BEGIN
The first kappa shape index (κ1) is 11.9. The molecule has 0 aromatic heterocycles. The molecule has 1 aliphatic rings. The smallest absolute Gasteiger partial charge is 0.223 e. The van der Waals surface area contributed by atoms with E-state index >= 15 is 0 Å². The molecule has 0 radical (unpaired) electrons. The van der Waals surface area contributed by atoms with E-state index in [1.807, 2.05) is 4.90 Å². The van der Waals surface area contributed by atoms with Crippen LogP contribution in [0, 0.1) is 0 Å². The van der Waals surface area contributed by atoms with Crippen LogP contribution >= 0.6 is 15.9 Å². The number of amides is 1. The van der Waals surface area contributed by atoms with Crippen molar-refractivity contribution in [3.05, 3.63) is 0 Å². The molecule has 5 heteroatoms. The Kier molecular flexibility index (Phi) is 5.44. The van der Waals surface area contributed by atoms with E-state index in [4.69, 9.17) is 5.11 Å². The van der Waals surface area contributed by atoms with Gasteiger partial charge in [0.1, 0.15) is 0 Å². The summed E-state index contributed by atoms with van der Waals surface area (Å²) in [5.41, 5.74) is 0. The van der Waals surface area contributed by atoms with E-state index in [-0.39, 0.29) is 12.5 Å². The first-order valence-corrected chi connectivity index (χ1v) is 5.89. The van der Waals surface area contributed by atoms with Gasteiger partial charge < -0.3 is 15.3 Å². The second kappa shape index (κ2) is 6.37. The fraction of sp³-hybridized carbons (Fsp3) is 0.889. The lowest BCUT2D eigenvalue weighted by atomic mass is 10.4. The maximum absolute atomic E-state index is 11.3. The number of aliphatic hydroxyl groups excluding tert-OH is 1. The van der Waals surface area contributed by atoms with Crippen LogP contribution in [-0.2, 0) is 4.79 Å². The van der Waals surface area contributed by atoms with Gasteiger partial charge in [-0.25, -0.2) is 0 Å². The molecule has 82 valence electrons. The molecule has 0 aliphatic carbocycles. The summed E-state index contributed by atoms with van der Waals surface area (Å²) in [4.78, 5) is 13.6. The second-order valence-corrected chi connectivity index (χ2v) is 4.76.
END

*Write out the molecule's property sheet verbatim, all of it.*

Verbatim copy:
The first kappa shape index (κ1) is 11.9. The molecule has 0 aromatic heterocycles. The molecule has 1 aliphatic rings. The smallest absolute Gasteiger partial charge is 0.223 e. The van der Waals surface area contributed by atoms with E-state index >= 15 is 0 Å². The molecule has 0 radical (unpaired) electrons. The van der Waals surface area contributed by atoms with E-state index in [1.807, 2.05) is 4.90 Å². The van der Waals surface area contributed by atoms with Crippen LogP contribution in [0, 0.1) is 0 Å². The van der Waals surface area contributed by atoms with Crippen LogP contribution >= 0.6 is 15.9 Å². The number of amides is 1. The van der Waals surface area contributed by atoms with Crippen molar-refractivity contribution in [3.05, 3.63) is 0 Å². The molecule has 5 heteroatoms. The Kier molecular flexibility index (Phi) is 5.44. The van der Waals surface area contributed by atoms with E-state index in [4.69, 9.17) is 5.11 Å². The van der Waals surface area contributed by atoms with Gasteiger partial charge in [0.1, 0.15) is 0 Å². The summed E-state index contributed by atoms with van der Waals surface area (Å²) in [5.41, 5.74) is 0. The van der Waals surface area contributed by atoms with E-state index in [-0.39, 0.29) is 12.5 Å². The first-order valence-corrected chi connectivity index (χ1v) is 5.89. The van der Waals surface area contributed by atoms with Gasteiger partial charge < -0.3 is 15.3 Å². The second kappa shape index (κ2) is 6.37. The fraction of sp³-hybridized carbons (Fsp3) is 0.889. The lowest BCUT2D eigenvalue weighted by atomic mass is 10.4. The maximum absolute atomic E-state index is 11.3. The number of aliphatic hydroxyl groups excluding tert-OH is 1. The van der Waals surface area contributed by atoms with Crippen LogP contribution in [-0.2, 0) is 4.79 Å². The van der Waals surface area contributed by atoms with Gasteiger partial charge in [-0.25, -0.2) is 0 Å². The molecule has 82 valence electrons. The molecule has 0 aliphatic carbocycles. The summed E-state index contributed by atoms with van der Waals surface area (Å²) in [4.78, 5) is 13.6. The second-order valence-corrected chi connectivity index (χ2v) is 4.76.